(The Rock) + (big stick) < (The Rock) + Walken
It's a shame the action heyday of the mid eighties to mid nineties has passed, for you can't help but imagine that had The Rock been around back then Arnie might have had a serious contender to his throne, rather than just someone to pass the baton on to. Walking Tall is the relatively sedate kind of affair Arnholdt might have churned out circa Raw Deal, albeit minus much of the firepower, set as it is amongst the rural mountain logging communities of middle America. Mr. Rock plays Chris Vaughn, a former member of the US Marines who's returned home after eight years of service to find his once peaceful hometown overrun by gambling and a corrupt police force, and blow me down with a feather if he doesn't decide it's about time somebody cleaned things up a little.
Afer a run-in with some dodgy dice at the casino leaves him battered and scarred for life, Chris decides the best course of action is to get the townsfolk on his side, run for election as Sheriff and set the world straight from behind his shiny new badge. It sounds a tall order, but thanks to some decidedly pacey direction from Kevin Bray we have several tasty beatings, a torture scene, a minor courtroom drama (with Chris representing his own case) and the inauguration of a new police force all in the first forty five minutes. By my calculation that leaves a good half hour or so for The Rock to wander around town, beating various goons to within an inch of their lives with a two-by-four and a whole lotta angst. Which he does. Most satisfyingly...
Aye. There's the rub. As crass and stale as the plotting may be, Walking Tall survives on enthusiasm alone. Wether it be the blink-and-you-miss-it pacing or the wonderful sight of The Rock demolishing windows and goons' lower arms alike with a sizeable chunk of cedar, this is a movie that knows it needs to focus on it's visceral thrills, and in this respect it most certainly delivers. Where it fails to cash in, though, is in the promise of it's lead in a "dramatic" role. True, there's a little more opportunity for old Dwayne to emote here, but the script falls far short of it's promise. While this may be great news for those with no desire to see anything other than a hyper-extended wrestling match in a rural setting, for The Rock it represents yet another entry in the cycle of trying to break free from stereotype. Although things may be a little more serious now, in a sense Walking Tall represents a step back from The Rundown; a movie that thrilled to the thought of action where this one tries simply to ponder over it meaningfully.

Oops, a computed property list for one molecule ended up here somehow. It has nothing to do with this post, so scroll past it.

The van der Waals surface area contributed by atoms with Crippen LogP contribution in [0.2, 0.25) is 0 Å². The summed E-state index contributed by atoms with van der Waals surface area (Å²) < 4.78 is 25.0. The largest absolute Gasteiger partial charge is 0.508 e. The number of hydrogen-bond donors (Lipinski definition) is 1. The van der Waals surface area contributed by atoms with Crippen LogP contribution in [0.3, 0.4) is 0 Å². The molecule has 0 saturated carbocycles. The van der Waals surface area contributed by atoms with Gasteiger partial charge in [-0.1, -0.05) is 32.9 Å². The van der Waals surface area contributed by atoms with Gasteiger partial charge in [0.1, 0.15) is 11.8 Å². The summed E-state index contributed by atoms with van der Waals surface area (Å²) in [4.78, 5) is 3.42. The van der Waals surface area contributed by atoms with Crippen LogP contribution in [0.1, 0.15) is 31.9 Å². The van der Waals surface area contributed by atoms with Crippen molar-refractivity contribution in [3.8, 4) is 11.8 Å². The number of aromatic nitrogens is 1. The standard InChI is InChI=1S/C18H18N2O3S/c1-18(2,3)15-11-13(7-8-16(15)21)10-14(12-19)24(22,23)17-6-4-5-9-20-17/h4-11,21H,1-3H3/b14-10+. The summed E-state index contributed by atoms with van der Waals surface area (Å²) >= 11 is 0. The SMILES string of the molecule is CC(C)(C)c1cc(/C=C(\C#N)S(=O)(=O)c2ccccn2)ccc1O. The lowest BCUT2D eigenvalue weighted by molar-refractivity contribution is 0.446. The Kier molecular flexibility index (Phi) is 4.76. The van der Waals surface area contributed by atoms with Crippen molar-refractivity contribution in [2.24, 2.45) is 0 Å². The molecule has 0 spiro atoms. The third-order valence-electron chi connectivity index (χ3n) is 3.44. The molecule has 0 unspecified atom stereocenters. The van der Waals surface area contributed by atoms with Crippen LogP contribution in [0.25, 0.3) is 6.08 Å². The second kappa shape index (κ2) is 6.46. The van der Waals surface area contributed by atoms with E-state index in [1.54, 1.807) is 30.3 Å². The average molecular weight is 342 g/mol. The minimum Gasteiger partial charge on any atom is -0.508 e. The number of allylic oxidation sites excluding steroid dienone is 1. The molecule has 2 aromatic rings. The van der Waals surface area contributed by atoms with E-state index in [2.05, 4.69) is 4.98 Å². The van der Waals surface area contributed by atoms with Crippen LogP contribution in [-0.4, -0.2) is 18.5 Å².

Solid, functional, uninspiring; that's Walking Tall. "Inspired" by a true story, it certainly achieves what it set out to do, and that's to cram in as many justified beatings as is possible in the short running time. The only problem here is that we're left with the overwhelming feeling that The Rock himself has been short changed in the process, being granted neither the script nor the acting opportunity we suspect he was promised. Still, Walking Tall provides amiable enough entertainment for an hour and a half, filled as it is with thrills, spills, superfluous love interest and the sound of snapping bones. Enter without expecting intellectual stimulation, leave without feeling cheated. Now if someone would just offer this man a part in something ensemble. Robert Altman, perhaps?
Disko awards this movie 3 out of 5 log jammin's.
Ray Templeton (Johnny Knoxville)
Jay Hamilton Jr. (Neal McDonough)